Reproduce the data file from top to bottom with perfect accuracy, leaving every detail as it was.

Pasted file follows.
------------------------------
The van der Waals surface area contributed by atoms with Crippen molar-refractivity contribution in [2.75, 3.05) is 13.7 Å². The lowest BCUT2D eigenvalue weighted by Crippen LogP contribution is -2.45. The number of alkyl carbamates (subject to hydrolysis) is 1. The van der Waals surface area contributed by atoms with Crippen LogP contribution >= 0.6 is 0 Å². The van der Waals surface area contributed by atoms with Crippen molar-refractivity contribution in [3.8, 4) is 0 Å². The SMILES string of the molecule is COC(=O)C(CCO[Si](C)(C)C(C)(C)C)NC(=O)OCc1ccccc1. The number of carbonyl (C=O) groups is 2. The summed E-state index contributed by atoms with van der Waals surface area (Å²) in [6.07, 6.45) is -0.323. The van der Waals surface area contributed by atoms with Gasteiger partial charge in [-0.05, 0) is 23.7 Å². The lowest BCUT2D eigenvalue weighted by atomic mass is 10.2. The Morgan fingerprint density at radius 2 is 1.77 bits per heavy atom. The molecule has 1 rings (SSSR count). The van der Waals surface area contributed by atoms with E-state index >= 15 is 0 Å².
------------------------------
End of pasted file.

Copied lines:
The van der Waals surface area contributed by atoms with Crippen molar-refractivity contribution in [2.75, 3.05) is 13.7 Å². The lowest BCUT2D eigenvalue weighted by Crippen LogP contribution is -2.45. The number of alkyl carbamates (subject to hydrolysis) is 1. The van der Waals surface area contributed by atoms with Crippen LogP contribution >= 0.6 is 0 Å². The van der Waals surface area contributed by atoms with Crippen molar-refractivity contribution in [3.8, 4) is 0 Å². The SMILES string of the molecule is COC(=O)C(CCO[Si](C)(C)C(C)(C)C)NC(=O)OCc1ccccc1. The number of carbonyl (C=O) groups is 2. The summed E-state index contributed by atoms with van der Waals surface area (Å²) in [6.07, 6.45) is -0.323. The van der Waals surface area contributed by atoms with Gasteiger partial charge in [-0.05, 0) is 23.7 Å². The lowest BCUT2D eigenvalue weighted by atomic mass is 10.2. The Morgan fingerprint density at radius 2 is 1.77 bits per heavy atom. The molecule has 1 rings (SSSR count). The van der Waals surface area contributed by atoms with E-state index >= 15 is 0 Å².